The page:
Monday, 14 February 2011

Newt Gingrich's Environmentalism Hurts Him at CPAC

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This year’s Conservative Political Action Conference (CPAC) has proven to be not only a boon for constitutionalism, but also a vindication of what true, constitutional conservatives have long advocated and warned of: that former Speaker of the House Newt Gingrich is not a principled champion of fiscal and constitutional conservatism, but is instead an opportunist whose ideological alliances serve no cause other than his own self interests.

In what amounts to a continuing trend observed since last year’s CPAC, Ron Paul seems to be the preferred candidate of choice for most CPAC attendees who participate in the event’s famous straw poll, which is largely seen as a barometer for events to come in the following Republican presidential primaries. While constitutionalist and libertarian Congressman Ron Paul received 31 percent of the vote at CPAC in 2010, and 30 percent of the straw poll vote this year, former Speaker Gingrich received 4 percent of the vote at last year’s CPAC, and 5 percent in this year’s straw poll.

Gingrich was also outperformed this year by former Massachusetts Governor Mitt Romney, who received 23 percent of the vote, and was outperformed last year by former Vice Presidential candidate and Alaska Governor Sarah Palin (7 percent), former Minnesota Governor Tim Pawlenty (6 percent), and Indiana Representative Mike Pence (5 percent).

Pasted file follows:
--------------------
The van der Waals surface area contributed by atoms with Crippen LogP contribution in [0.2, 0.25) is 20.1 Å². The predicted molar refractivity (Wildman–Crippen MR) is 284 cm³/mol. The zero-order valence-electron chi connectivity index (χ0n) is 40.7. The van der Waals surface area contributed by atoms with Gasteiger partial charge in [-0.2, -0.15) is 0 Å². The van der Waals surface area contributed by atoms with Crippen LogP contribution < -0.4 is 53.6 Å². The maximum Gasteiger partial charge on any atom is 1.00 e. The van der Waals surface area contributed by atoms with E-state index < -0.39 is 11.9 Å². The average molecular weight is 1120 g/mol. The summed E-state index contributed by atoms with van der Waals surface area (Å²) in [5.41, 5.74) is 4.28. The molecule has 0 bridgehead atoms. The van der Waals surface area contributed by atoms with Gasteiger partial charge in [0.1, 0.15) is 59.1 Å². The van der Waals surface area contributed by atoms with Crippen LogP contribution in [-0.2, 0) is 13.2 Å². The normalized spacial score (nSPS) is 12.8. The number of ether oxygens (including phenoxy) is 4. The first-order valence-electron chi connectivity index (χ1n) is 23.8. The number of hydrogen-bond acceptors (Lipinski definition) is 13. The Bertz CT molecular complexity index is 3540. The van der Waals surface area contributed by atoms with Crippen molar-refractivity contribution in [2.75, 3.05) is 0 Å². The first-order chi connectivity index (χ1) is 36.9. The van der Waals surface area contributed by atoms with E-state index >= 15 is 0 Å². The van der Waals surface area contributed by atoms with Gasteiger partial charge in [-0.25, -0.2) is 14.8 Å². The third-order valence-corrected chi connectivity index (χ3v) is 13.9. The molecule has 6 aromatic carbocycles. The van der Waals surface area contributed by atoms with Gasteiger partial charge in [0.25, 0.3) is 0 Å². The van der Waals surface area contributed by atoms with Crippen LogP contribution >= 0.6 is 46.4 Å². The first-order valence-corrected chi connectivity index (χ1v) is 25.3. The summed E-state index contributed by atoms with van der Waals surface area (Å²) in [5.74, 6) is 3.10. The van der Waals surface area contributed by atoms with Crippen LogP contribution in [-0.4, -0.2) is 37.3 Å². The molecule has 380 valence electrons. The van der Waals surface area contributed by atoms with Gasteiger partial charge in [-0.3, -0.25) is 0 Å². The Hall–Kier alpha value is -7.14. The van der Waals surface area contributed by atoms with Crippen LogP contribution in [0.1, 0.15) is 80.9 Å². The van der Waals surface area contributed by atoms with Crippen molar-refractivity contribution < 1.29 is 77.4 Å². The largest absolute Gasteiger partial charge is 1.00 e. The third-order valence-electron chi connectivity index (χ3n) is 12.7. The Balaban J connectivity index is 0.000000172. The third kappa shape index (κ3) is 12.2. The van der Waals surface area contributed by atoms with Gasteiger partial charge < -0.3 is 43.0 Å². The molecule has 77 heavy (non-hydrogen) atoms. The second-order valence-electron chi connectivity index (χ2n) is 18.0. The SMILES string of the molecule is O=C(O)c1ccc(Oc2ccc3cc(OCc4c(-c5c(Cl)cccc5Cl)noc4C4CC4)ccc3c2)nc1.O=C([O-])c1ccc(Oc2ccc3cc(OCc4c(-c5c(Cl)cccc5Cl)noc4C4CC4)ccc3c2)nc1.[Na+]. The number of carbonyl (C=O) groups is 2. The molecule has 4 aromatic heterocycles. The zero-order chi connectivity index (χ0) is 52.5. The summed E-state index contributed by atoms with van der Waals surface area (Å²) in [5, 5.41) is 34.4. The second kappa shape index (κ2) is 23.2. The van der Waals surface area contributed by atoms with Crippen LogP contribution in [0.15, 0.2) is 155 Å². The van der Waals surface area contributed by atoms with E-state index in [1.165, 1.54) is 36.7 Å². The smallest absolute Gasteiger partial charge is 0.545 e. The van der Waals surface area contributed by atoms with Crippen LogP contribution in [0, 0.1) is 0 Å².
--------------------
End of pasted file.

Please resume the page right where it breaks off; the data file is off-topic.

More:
Conventional wisdom would lead one to assume that Gingrich could easily win support in any election. A simplistic understanding of human nature and politics which reduces voting citizens to mere drones easily swayed by prestige, glitter, and flashy gimmicks would tilt the balance in favor of Gingrich; however, CPAC attendees were instead motivated by authentic, constitutional principles, as evident in their overwhelming support for Ron Paul.

Gingrich was the only CPAC speaker who made a grandiose, rock star-style entrance down the aisle of the Marriott Ballroom, complete with spotlights and the raucous song “Eye of the Tiger.” Every other speaker, including Congressman Paul (R-Texas), and Congressman Allen West (R-Fla.), the event’s keynote Speaker, humbly entered the stage from the wings, with relatively little fanfare.

It is interesting to note that Gingrich’s dismal results in the straw poll also occurred in light of the fact that in many ways, he commanded a more dominant presence at CPAC than any other figure. Gingrich spoke at or conducted nine events at CPAC, either on his own or in conjunction with his affiliated groups American Solutions for Winning the Future and Citizens United, the latter of which produces his documentaries, as noted by Donald Ferguson, founder and Executive Director of American Tradition Partnership (ATP), who observed,